The vacuum pipe 71 communicating with the intake manifold 12 is communicated with the check valve 126 via T-shaped connectors 86 and 87 and vacuum pipes 71a and 71b. The T-shaped connector 87 is also communicated with the reservoir tank 108 viavacuum pipes 71c, 71d and a check valve 85. As a result, while the pressure of the vacuum supplied from the intake manifold 12 is higher than that in the reservoir tank 108, vacuum supplied from the intake manifold 12 is stored in the reservoir tank108. On the contrary, when the pressure of the vacuum in the reservoir tank 108 is higher than that of the vacuum supplied from the intake manifold 12, vacuum is prevented from flowing into the reservoir tank 108 by the check valve 85.

The one end of the T-shaped connector 86 is communicated with a vacuum port 135 of a second control valve device 130 via a vacuum pipe 74a. The second control valve device 130 comprises a left diaphragm chamber 134 and a right diaphragm chamber138 partitioned from each other by a diaphragm 132. The left diaphragm chamber 134 is provided with the vacuum port 135 and a spring 136 for urging the diaphragm 132. The right diaphragm chamber 138 is also separated from a chamber 139 by a plate 140. Each of the chambers 138 and 139 is provided with a port 146 or 144, and the valve plate 140 has a valve seat 140a formed thereon. A valve 142, connected to the diaphragm 132 via a valve rod 143, cooperates with the valve seat 140a. The port 146 iscommunicated with the vacuum pipe 76, and the port 144 is communicated with the inlet port 106 of the first control valve device 90 via a vacuum pipe 76a. As a result, when the pressure of the vacuum supplied from the vacuum port 135 is sufficientlyhigh, the valve 142 is closed. On the other hand, when the vacuum pressure supplied through the vacuum port 135 is decreased, the valve 142 is opened due to the urging force of the spring 136, then the port 146 is communicated with the port 144.

The operation of the exhaust gas recirculation engine shown in FIG. 2 will be explained hereinafter.

(1) When a vehicle comprising the engine shown in FIG. 2 is operating at high altitudes.

Vacuum supplied from the intake manifold 12 to the reservoir tank 108 through the vacuum pipes 71, 71a and 71c and through the check valve 85 is stored within the reservoir tank 108. Since the altitude at which the vehicle is operating is higherthan a predetermined level of the aneroid bellows 120, the valve 118 of the altitude compensating device 110 is closed, then vacuum is supplied from the intake manifold 12 to the first control valve device 90 through the vacuum pipes 71, 71a and 71b, thecheck valve 126 and the vacuum pipe 74. As a result, the valve 102 is opened and the inlet port 106 is communicated with the outlet port 104.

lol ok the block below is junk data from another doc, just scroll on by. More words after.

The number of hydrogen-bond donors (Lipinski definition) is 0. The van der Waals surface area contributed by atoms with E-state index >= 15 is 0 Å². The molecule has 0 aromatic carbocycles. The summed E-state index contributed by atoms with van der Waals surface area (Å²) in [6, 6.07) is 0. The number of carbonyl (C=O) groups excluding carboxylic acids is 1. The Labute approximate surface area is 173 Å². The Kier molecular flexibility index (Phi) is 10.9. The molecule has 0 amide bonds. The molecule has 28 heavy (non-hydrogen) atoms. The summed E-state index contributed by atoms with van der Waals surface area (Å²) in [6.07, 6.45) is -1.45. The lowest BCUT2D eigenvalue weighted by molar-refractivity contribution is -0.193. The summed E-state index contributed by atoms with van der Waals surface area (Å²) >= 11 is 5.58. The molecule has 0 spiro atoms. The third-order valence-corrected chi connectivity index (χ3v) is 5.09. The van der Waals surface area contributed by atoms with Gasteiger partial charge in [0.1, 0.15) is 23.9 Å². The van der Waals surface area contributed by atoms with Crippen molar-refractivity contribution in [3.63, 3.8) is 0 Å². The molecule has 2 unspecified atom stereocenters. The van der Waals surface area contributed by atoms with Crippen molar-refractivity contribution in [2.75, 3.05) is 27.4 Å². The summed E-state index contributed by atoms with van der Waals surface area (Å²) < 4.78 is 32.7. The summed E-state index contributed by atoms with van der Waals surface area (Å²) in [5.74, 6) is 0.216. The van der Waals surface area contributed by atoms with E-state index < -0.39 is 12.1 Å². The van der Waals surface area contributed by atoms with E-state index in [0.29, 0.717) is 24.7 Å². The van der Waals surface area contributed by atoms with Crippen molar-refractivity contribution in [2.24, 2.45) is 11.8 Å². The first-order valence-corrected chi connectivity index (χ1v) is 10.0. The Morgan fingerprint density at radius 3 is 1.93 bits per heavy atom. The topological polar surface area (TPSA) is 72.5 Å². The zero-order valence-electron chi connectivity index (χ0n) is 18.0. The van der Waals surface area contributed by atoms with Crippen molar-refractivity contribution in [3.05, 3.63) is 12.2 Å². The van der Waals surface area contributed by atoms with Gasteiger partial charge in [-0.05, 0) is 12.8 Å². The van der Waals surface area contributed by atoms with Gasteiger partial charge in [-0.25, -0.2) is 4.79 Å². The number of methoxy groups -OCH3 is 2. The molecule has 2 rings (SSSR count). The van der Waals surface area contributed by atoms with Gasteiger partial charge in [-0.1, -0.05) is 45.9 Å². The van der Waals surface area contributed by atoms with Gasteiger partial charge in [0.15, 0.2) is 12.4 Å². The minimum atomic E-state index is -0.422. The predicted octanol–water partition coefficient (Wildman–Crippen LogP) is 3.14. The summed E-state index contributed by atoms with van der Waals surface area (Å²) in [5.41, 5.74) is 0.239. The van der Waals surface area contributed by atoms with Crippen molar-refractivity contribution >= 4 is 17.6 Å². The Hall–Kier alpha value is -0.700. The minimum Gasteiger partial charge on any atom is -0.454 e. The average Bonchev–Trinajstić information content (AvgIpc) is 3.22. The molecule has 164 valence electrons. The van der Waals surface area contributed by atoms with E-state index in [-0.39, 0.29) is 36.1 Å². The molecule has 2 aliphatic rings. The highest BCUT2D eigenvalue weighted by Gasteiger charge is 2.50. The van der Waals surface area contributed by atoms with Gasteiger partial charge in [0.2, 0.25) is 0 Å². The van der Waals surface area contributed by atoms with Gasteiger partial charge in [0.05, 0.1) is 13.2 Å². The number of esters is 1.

When the throttle valve 26 is opened within a predetermined range, the pressure of the vacuum supplied from the vacuum port 25 is sufficiently high. As a result, vacuum supplied from the vacuum port 25 to the exhaust gas recirculation valvedevice 30 through the vacuum pipe 80, the check valve 84 and the vacuum pipes 78 and 77 causes the valve 42 to be opened. Accordingly, a part of the exhaust gas is recirculated from the exhaust manifold 14 into the intake manifold through the exhaustgas recirculation control valve device 30. In this case, since the pressure of the vacuum supplied from the intake manifold 12 to the second control valve device 130 through the vacuum pipes 71, 74a is sufficiently high, the valve 142 is closed. As aresult, vacuum in the reservoir tank 108 is not supplied to the exhaust gas recirculation control device 30.

On the other hand, when the opening of the throttle valve 26 is increased, the pressure of the vacuum supplied from the vacuum port 25 is decreased. At the same time the pressure of the vacuum supplied from the intake manifold 12 is alsodecreased. As a result, the valve 142 of the second control valve device 130 is opened, then vacuum supplied from the reservoir tank 108 through the first control valve device 90 is supplied to the exhaust gas recirculation control valve device 30. Inthis case, since the pressure of the vacuum supplied from the intake manifold 12 is lower than that of the vacuum stored in the reservoir tank 108, the vacuum flow from the intake manifold 12 to the reservoir tank 108 is prevented from occurring by thecheck valve 85.

Vacuum is supplied from the reservoir tank 108 to the exhaust gas recirculation control valve 30 until vacuum stored in the reservoir tank 108 is consumed. Meanwhile exhaust gas is recirculated from the exhaust manifold 14 to the intake manifold12.

(2) When the vehicle comprising the engine shown in FIG. 2 is operating at low altitudes.

Since the valve 118 of the altitude compensating device 110 is open, atmospheric air introduced through the filter 122 and the atmospheric port 114 is supplied to the first control valve device 90, and the valve 102 is accordingly closed. As aresult, since vacuum flow from the reservoir tank 108 is prevented from occurring, the exhaust gas recirculation engine shown in FIG. 2 is operated in a manner similar to that of a conventional exhaust gas recirculation engine at low altitudes.

In the engine shown in FIG. 2, since the vacuum supplied from the intake manifold, the pressure of which vacuum is higher than that of the vacuum supplied from the vacuum port of the carburetor, is stored in the reservoir, the operation of theengine is surely actuated when the throttle valve is opened at high altitudes.